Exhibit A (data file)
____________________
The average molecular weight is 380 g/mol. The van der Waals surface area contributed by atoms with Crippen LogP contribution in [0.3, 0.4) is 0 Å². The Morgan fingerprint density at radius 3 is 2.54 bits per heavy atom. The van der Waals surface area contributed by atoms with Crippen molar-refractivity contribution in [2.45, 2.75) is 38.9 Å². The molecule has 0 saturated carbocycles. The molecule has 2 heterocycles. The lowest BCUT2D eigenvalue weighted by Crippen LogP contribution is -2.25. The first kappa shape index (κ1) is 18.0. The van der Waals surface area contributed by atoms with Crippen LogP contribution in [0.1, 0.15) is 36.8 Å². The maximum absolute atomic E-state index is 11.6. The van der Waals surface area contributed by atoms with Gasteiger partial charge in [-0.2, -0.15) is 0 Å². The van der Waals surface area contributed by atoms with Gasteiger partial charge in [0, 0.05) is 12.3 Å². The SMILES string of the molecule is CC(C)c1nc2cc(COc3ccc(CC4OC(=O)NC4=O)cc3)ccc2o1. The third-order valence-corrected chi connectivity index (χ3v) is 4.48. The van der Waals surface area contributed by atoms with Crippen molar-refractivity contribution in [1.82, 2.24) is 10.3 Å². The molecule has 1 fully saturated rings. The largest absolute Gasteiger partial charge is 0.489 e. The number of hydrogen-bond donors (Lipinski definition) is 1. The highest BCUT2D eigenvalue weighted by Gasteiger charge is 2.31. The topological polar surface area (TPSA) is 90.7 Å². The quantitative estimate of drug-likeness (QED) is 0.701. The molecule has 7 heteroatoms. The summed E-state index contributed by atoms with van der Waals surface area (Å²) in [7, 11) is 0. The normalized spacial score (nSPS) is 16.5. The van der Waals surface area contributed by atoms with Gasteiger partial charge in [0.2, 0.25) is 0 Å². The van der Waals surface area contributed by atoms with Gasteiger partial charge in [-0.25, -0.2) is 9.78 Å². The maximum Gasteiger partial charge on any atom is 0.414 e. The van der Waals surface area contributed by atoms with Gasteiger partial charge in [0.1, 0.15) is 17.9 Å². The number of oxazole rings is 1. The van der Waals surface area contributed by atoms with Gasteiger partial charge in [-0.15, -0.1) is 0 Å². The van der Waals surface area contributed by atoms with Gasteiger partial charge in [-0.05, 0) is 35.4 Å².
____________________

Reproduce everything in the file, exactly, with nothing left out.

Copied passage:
The average molecular weight is 380 g/mol. The van der Waals surface area contributed by atoms with Crippen LogP contribution in [0.3, 0.4) is 0 Å². The Morgan fingerprint density at radius 3 is 2.54 bits per heavy atom. The van der Waals surface area contributed by atoms with Crippen molar-refractivity contribution in [2.45, 2.75) is 38.9 Å². The molecule has 0 saturated carbocycles. The molecule has 2 heterocycles. The lowest BCUT2D eigenvalue weighted by Crippen LogP contribution is -2.25. The first kappa shape index (κ1) is 18.0. The van der Waals surface area contributed by atoms with Crippen LogP contribution in [0.1, 0.15) is 36.8 Å². The maximum absolute atomic E-state index is 11.6. The van der Waals surface area contributed by atoms with Gasteiger partial charge in [-0.2, -0.15) is 0 Å². The van der Waals surface area contributed by atoms with Gasteiger partial charge in [0, 0.05) is 12.3 Å². The SMILES string of the molecule is CC(C)c1nc2cc(COc3ccc(CC4OC(=O)NC4=O)cc3)ccc2o1. The third-order valence-corrected chi connectivity index (χ3v) is 4.48. The van der Waals surface area contributed by atoms with Crippen molar-refractivity contribution in [1.82, 2.24) is 10.3 Å². The molecule has 1 fully saturated rings. The largest absolute Gasteiger partial charge is 0.489 e. The number of hydrogen-bond donors (Lipinski definition) is 1. The highest BCUT2D eigenvalue weighted by Gasteiger charge is 2.31. The topological polar surface area (TPSA) is 90.7 Å². The quantitative estimate of drug-likeness (QED) is 0.701. The molecule has 7 heteroatoms. The summed E-state index contributed by atoms with van der Waals surface area (Å²) in [7, 11) is 0. The normalized spacial score (nSPS) is 16.5. The van der Waals surface area contributed by atoms with Gasteiger partial charge in [0.2, 0.25) is 0 Å². The van der Waals surface area contributed by atoms with Gasteiger partial charge in [-0.25, -0.2) is 9.78 Å². The maximum Gasteiger partial charge on any atom is 0.414 e. The van der Waals surface area contributed by atoms with Gasteiger partial charge in [0.1, 0.15) is 17.9 Å². The number of oxazole rings is 1. The van der Waals surface area contributed by atoms with Gasteiger partial charge in [-0.15, -0.1) is 0 Å². The van der Waals surface area contributed by atoms with Gasteiger partial charge in [-0.05, 0) is 35.4 Å².